Sioux County -- Christian Schools
Orange City newspaper of June 7, 1902
The eighteenth annual commencement of the Northwestern classical academy of
Alton Democrat, June 14, 1902
Northwestern's Classical Acadamy: a note about the first graduating class
Whatever tends to build up intellectuality and Christian character is a blessing to the world and deserves the encouragement and respect of the public. We may not always agree on methods and teachings but all will admit that education and Christianity have ever tended to make better citizens and a better world. In matters of this kind the broad minded man lays aside his prejudices and with an eye single to the betterment of the world applauds the progress of any institution dedicated to the propagation of the higher ideals. This is not a world of great cathedrals and universities. They are the exception. It is a world of little churches and little schools. They are the institutions that leaven the world with civilization. The world is better for every one of them no matter where it is located or what its methods- so long as its tendencies are toward intellectuality and enlightenment.
It is indirectly a benefit to every citizen of Sioux county that she has within her borders an institution which will in time develop into a college that will aid in spreading the county's fame abroad. The Northwestern Classical Academy at Orange City is today the nearest approach to a college that Sioux county boasts. Such being the case it should interest the citizens of Sioux county to know that it is a growing institution. At its eighteenth annual commencement last Thursday it graduated the largest class in its history—a class of nine boys and eight girls. They are the: Misses Gertie Hospers, Mae Hospers, Elizabeth Huizenga, Alma Krohnke, Mary Muyskens, Kate Rouwenhorst, Kittie Smeenk, Fay Wilcox and Messrs. Henry Aalders, Neal DeBey, Dirk Dykstra, J. G. Van Diest, J . W. Kuyper, Dick Rbynsburger, Richard De Zeeuw. Hubert J . Vander Meide and Will Kuyper. With this class the alumni of the academy numbers two hundred and four. Many of them have completed their educations elsewhere and are occupying prominent positions on the stage of life. Most of them were Sioux county young people Though some have come from other states.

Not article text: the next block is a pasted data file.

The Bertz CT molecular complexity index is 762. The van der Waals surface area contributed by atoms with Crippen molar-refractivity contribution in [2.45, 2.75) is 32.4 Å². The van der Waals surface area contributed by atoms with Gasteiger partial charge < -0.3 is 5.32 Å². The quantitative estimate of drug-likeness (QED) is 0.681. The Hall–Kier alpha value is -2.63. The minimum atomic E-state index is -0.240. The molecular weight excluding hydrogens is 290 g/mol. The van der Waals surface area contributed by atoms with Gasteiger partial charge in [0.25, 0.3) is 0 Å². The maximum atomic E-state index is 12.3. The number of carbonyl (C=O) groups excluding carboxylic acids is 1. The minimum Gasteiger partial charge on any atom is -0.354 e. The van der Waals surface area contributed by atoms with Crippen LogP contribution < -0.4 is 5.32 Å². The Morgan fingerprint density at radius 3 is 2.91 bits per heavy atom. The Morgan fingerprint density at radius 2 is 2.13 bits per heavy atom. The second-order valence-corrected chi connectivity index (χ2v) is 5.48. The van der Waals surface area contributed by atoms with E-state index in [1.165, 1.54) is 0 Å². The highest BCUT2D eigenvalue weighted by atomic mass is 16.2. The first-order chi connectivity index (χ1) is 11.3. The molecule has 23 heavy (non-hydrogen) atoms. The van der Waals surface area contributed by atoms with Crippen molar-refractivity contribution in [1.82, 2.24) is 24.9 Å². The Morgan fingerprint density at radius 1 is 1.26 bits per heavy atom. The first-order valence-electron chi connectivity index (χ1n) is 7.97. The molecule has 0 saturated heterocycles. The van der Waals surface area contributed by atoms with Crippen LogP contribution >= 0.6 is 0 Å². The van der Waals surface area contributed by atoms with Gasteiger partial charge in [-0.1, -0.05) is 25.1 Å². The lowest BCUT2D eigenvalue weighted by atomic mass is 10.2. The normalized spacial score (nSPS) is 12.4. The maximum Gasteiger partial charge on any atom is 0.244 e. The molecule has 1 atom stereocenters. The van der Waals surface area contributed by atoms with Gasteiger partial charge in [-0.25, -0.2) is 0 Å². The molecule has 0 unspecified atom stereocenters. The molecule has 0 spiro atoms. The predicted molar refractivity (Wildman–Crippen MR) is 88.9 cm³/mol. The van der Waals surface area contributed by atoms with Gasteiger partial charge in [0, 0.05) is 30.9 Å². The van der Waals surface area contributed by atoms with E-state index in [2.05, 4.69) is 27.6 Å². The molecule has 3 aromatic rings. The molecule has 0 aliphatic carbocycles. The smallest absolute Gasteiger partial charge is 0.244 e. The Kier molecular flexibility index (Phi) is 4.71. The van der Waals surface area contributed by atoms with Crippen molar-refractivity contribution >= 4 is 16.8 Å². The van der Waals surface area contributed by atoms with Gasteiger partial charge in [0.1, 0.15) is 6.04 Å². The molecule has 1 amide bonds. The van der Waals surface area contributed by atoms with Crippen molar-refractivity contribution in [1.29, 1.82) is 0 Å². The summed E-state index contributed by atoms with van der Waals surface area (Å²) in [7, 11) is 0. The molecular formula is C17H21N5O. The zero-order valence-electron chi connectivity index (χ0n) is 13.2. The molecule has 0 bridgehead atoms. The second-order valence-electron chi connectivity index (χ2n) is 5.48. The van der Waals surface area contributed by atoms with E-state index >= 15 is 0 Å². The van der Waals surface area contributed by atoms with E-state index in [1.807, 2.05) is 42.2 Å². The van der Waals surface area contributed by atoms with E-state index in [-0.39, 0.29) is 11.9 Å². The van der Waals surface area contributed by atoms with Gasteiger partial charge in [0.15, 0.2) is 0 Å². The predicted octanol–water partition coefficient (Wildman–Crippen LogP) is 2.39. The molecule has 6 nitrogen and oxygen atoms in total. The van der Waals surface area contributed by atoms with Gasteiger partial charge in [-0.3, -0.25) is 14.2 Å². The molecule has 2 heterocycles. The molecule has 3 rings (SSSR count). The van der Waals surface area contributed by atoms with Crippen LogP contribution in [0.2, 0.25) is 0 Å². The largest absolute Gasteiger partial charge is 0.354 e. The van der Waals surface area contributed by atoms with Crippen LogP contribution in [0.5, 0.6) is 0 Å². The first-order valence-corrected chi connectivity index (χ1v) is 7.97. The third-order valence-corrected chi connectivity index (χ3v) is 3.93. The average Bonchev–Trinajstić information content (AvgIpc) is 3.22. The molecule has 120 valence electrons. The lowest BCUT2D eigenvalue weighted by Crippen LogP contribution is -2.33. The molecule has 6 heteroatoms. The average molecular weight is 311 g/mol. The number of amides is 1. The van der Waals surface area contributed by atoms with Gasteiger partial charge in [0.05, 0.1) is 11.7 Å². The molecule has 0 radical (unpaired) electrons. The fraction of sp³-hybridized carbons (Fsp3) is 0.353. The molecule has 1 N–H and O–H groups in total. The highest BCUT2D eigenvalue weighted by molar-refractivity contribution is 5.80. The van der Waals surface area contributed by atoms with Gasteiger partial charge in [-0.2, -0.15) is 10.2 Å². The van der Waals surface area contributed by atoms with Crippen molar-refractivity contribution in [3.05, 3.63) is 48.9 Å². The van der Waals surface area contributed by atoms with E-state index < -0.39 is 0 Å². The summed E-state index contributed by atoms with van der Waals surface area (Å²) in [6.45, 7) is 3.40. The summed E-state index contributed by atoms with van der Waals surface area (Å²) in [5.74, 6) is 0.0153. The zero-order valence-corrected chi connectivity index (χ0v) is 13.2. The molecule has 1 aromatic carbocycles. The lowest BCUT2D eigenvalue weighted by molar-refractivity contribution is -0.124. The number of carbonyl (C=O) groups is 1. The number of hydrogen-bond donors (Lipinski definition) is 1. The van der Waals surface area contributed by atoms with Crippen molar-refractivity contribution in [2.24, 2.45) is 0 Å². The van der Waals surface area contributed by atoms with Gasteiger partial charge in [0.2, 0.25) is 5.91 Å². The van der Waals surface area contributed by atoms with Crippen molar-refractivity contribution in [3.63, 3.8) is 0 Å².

The graduation exercises were held at the First Reformed church which was packed with relatives and friends of the graduates. There was a profusion of beautiful flowers and a big table laden with gifts. The program as given below was well rendered and not too long:
At the close President Sonlen presented the diplomas and made the awards in the oratorical and elocutionary contests held this week. Dirk Dykstra won the first prize in the oratorical—a ten dollar gold piece— and Gerrit Van Peursem, the second, a five dollar gold piece. A fine silk banner was awarded to Miss Mae Hospers aa the elicutionary prize. Each graduate was sent from New York by the woman's executive board of Reformed churches a flexible Oxford Bible.
A bit of the academy's history may not be amiss. It's beginning was modest. " A small four-room frame building sheltered its first classes. Privations were heroically endured. Modern schoolroom requisites were unknown. All toiled faithfully, however, and gained the reward which crowns determined effort. In June, two years after it's inception, the academy launched upon life's untried sea its first product---the class of '86. The May class contained three occupants, just enough to guide it's uncertain course through the hazy mists of the unknown future, lo those days of toil and sacrifice it was hard to secure student material; much harder, however, was the task of securing funds to maintain the school. Progress was slow but it was uniform and steady." The first small building was supplanted by a remodeled skating rink which served eight years as school building and dormitory. Today a beautiful three story brick and stone structure adorns the academy campus. Sixteen thousand dollars paid tbe bill. In the past year the academy has made rapid strides in the matter of paying off it's debts and adding to its equipment.
Northwestern Academy School, Dec. 1916 (above photo)
Northwestern Academy (above photo)
~The above old news copy was typed for posting by Joan Van Peursem.